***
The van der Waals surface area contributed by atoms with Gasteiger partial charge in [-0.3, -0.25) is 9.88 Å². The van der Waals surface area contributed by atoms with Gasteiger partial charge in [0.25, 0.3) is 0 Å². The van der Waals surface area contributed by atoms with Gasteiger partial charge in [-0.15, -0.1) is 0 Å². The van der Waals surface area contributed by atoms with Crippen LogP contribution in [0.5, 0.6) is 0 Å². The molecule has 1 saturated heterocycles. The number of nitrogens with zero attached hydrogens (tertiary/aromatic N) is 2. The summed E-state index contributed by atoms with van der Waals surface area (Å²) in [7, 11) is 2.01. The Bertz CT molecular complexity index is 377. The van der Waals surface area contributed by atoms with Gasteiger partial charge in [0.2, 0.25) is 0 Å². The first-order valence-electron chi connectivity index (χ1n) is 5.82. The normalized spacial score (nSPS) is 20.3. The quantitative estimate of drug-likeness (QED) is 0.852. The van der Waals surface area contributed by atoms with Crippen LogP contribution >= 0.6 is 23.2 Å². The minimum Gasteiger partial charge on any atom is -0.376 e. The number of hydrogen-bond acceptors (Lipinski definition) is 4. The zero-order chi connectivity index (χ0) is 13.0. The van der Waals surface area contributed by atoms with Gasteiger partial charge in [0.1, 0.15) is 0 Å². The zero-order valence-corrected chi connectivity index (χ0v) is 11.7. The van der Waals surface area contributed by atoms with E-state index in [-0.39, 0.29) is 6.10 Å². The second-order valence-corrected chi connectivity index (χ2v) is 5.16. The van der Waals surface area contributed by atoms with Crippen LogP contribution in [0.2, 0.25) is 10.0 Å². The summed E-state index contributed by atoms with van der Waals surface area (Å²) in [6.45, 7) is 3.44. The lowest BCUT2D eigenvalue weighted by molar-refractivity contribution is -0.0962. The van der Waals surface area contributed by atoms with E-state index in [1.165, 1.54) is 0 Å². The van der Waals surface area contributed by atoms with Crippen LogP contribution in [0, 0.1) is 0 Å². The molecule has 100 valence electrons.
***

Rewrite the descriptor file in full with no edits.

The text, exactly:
The van der Waals surface area contributed by atoms with Gasteiger partial charge in [-0.3, -0.25) is 9.88 Å². The van der Waals surface area contributed by atoms with Gasteiger partial charge in [0.25, 0.3) is 0 Å². The van der Waals surface area contributed by atoms with Gasteiger partial charge in [-0.15, -0.1) is 0 Å². The van der Waals surface area contributed by atoms with Crippen LogP contribution in [0.5, 0.6) is 0 Å². The molecule has 1 saturated heterocycles. The number of nitrogens with zero attached hydrogens (tertiary/aromatic N) is 2. The summed E-state index contributed by atoms with van der Waals surface area (Å²) in [7, 11) is 2.01. The Bertz CT molecular complexity index is 377. The van der Waals surface area contributed by atoms with Gasteiger partial charge in [0.2, 0.25) is 0 Å². The first-order valence-electron chi connectivity index (χ1n) is 5.82. The normalized spacial score (nSPS) is 20.3. The quantitative estimate of drug-likeness (QED) is 0.852. The van der Waals surface area contributed by atoms with Crippen LogP contribution >= 0.6 is 23.2 Å². The minimum Gasteiger partial charge on any atom is -0.376 e. The number of hydrogen-bond acceptors (Lipinski definition) is 4. The zero-order chi connectivity index (χ0) is 13.0. The van der Waals surface area contributed by atoms with Gasteiger partial charge in [0.1, 0.15) is 0 Å². The zero-order valence-corrected chi connectivity index (χ0v) is 11.7. The van der Waals surface area contributed by atoms with E-state index in [-0.39, 0.29) is 6.10 Å². The second-order valence-corrected chi connectivity index (χ2v) is 5.16. The van der Waals surface area contributed by atoms with Crippen LogP contribution in [0.2, 0.25) is 10.0 Å². The summed E-state index contributed by atoms with van der Waals surface area (Å²) in [6.45, 7) is 3.44. The lowest BCUT2D eigenvalue weighted by molar-refractivity contribution is -0.0962. The van der Waals surface area contributed by atoms with E-state index in [1.165, 1.54) is 0 Å². The van der Waals surface area contributed by atoms with Crippen LogP contribution in [0, 0.1) is 0 Å². The molecule has 100 valence electrons.